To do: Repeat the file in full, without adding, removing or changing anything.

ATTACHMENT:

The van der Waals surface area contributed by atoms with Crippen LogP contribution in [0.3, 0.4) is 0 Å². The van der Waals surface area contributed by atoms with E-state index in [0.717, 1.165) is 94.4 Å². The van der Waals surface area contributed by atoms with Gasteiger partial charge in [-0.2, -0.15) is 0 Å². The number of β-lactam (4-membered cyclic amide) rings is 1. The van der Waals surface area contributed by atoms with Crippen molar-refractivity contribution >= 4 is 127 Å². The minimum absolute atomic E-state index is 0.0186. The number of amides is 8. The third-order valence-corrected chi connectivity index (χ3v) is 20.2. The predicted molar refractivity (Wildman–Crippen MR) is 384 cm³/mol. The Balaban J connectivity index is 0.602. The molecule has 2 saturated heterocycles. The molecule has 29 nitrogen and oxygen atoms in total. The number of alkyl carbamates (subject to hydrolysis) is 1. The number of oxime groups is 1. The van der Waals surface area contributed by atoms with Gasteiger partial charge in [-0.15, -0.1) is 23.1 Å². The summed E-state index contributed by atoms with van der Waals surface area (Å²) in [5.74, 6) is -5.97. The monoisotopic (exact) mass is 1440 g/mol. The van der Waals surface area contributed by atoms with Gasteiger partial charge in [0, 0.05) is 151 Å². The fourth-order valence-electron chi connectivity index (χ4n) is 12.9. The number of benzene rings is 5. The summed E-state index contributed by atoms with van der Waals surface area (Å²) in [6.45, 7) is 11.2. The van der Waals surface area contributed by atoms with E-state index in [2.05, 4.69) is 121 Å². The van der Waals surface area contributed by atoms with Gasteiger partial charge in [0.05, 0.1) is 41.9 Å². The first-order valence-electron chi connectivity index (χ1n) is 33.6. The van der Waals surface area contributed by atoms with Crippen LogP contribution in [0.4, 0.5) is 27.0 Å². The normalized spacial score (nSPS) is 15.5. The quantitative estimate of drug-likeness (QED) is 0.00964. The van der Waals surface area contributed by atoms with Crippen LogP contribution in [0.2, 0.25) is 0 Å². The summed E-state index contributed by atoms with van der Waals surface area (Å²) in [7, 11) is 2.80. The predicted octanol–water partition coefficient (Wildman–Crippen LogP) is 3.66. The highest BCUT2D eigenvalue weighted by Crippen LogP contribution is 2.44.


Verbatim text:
The van der Waals surface area contributed by atoms with Crippen LogP contribution in [0.3, 0.4) is 0 Å². The van der Waals surface area contributed by atoms with E-state index in [0.717, 1.165) is 94.4 Å². The van der Waals surface area contributed by atoms with Gasteiger partial charge in [-0.2, -0.15) is 0 Å². The number of β-lactam (4-membered cyclic amide) rings is 1. The van der Waals surface area contributed by atoms with Crippen molar-refractivity contribution >= 4 is 127 Å². The minimum absolute atomic E-state index is 0.0186. The number of amides is 8. The third-order valence-corrected chi connectivity index (χ3v) is 20.2. The predicted molar refractivity (Wildman–Crippen MR) is 384 cm³/mol. The Balaban J connectivity index is 0.602. The molecule has 2 saturated heterocycles. The molecule has 29 nitrogen and oxygen atoms in total. The number of alkyl carbamates (subject to hydrolysis) is 1. The number of oxime groups is 1. The van der Waals surface area contributed by atoms with Gasteiger partial charge in [-0.15, -0.1) is 23.1 Å². The summed E-state index contributed by atoms with van der Waals surface area (Å²) in [5.74, 6) is -5.97. The monoisotopic (exact) mass is 1440 g/mol. The van der Waals surface area contributed by atoms with Gasteiger partial charge in [0, 0.05) is 151 Å². The fourth-order valence-electron chi connectivity index (χ4n) is 12.9. The number of benzene rings is 5. The summed E-state index contributed by atoms with van der Waals surface area (Å²) in [6.45, 7) is 11.2. The van der Waals surface area contributed by atoms with E-state index in [2.05, 4.69) is 121 Å². The van der Waals surface area contributed by atoms with Gasteiger partial charge in [0.05, 0.1) is 41.9 Å². The first-order valence-electron chi connectivity index (χ1n) is 33.6. The van der Waals surface area contributed by atoms with Crippen LogP contribution in [0.4, 0.5) is 27.0 Å². The normalized spacial score (nSPS) is 15.5. The quantitative estimate of drug-likeness (QED) is 0.00964. The van der Waals surface area contributed by atoms with Crippen LogP contribution in [0.2, 0.25) is 0 Å². The summed E-state index contributed by atoms with van der Waals surface area (Å²) in [7, 11) is 2.80. The predicted octanol–water partition coefficient (Wildman–Crippen LogP) is 3.66. The highest BCUT2D eigenvalue weighted by Crippen LogP contribution is 2.44.